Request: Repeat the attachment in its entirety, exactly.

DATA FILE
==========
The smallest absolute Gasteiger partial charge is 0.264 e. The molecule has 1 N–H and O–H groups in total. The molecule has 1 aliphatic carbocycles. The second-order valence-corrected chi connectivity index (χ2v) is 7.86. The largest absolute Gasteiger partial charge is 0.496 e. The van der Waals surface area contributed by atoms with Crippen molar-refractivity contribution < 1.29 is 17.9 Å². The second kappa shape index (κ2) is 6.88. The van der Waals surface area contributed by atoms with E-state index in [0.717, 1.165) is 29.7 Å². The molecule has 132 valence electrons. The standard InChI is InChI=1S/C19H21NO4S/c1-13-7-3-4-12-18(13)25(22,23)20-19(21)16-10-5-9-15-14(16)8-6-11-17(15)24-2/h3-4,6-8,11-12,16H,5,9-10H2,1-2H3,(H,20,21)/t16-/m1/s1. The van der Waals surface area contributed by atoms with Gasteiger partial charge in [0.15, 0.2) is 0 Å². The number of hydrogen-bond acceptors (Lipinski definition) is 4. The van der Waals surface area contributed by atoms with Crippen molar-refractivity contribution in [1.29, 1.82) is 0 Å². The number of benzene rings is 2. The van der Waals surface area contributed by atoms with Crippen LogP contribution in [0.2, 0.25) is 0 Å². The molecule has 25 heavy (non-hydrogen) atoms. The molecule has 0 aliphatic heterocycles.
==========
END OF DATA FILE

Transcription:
The smallest absolute Gasteiger partial charge is 0.264 e. The molecule has 1 N–H and O–H groups in total. The molecule has 1 aliphatic carbocycles. The second-order valence-corrected chi connectivity index (χ2v) is 7.86. The largest absolute Gasteiger partial charge is 0.496 e. The van der Waals surface area contributed by atoms with Crippen molar-refractivity contribution < 1.29 is 17.9 Å². The second kappa shape index (κ2) is 6.88. The van der Waals surface area contributed by atoms with E-state index in [0.717, 1.165) is 29.7 Å². The molecule has 132 valence electrons. The standard InChI is InChI=1S/C19H21NO4S/c1-13-7-3-4-12-18(13)25(22,23)20-19(21)16-10-5-9-15-14(16)8-6-11-17(15)24-2/h3-4,6-8,11-12,16H,5,9-10H2,1-2H3,(H,20,21)/t16-/m1/s1. The van der Waals surface area contributed by atoms with Gasteiger partial charge in [0.15, 0.2) is 0 Å². The number of hydrogen-bond acceptors (Lipinski definition) is 4. The van der Waals surface area contributed by atoms with Crippen molar-refractivity contribution in [1.29, 1.82) is 0 Å². The number of benzene rings is 2. The van der Waals surface area contributed by atoms with Crippen LogP contribution in [0.2, 0.25) is 0 Å². The molecule has 25 heavy (non-hydrogen) atoms. The molecule has 0 aliphatic heterocycles.